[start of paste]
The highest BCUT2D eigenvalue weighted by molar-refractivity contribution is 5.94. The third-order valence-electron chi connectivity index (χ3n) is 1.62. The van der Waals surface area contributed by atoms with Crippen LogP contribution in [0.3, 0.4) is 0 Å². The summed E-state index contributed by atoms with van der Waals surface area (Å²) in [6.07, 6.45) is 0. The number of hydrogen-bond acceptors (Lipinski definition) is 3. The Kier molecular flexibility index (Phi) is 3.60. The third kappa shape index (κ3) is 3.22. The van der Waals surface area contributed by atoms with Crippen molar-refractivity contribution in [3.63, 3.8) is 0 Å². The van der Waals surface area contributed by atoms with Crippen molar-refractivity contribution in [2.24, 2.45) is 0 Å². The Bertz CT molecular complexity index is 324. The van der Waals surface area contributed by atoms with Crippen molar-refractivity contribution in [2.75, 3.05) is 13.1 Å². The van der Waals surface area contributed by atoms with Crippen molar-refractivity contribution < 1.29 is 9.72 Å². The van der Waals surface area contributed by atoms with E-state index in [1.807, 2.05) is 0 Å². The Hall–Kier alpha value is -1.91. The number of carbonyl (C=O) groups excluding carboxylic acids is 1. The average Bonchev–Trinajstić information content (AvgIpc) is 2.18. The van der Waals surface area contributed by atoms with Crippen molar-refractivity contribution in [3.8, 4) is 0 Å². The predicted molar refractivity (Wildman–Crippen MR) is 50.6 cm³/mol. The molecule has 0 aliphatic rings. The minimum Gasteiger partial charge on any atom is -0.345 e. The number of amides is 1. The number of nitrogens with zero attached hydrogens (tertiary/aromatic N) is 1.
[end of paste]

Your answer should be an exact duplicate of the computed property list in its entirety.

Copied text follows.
The highest BCUT2D eigenvalue weighted by molar-refractivity contribution is 5.94. The third-order valence-electron chi connectivity index (χ3n) is 1.62. The van der Waals surface area contributed by atoms with Crippen LogP contribution in [0.3, 0.4) is 0 Å². The summed E-state index contributed by atoms with van der Waals surface area (Å²) in [6.07, 6.45) is 0. The number of hydrogen-bond acceptors (Lipinski definition) is 3. The Kier molecular flexibility index (Phi) is 3.60. The third kappa shape index (κ3) is 3.22. The van der Waals surface area contributed by atoms with Crippen molar-refractivity contribution in [3.63, 3.8) is 0 Å². The van der Waals surface area contributed by atoms with Crippen molar-refractivity contribution in [2.24, 2.45) is 0 Å². The Bertz CT molecular complexity index is 324. The van der Waals surface area contributed by atoms with Crippen molar-refractivity contribution in [2.75, 3.05) is 13.1 Å². The van der Waals surface area contributed by atoms with Crippen molar-refractivity contribution < 1.29 is 9.72 Å². The van der Waals surface area contributed by atoms with E-state index in [1.807, 2.05) is 0 Å². The Hall–Kier alpha value is -1.91. The number of carbonyl (C=O) groups excluding carboxylic acids is 1. The average Bonchev–Trinajstić information content (AvgIpc) is 2.18. The van der Waals surface area contributed by atoms with Crippen molar-refractivity contribution in [3.8, 4) is 0 Å². The predicted molar refractivity (Wildman–Crippen MR) is 50.6 cm³/mol. The molecule has 0 aliphatic rings. The minimum Gasteiger partial charge on any atom is -0.345 e. The number of amides is 1. The number of nitrogens with zero attached hydrogens (tertiary/aromatic N) is 1.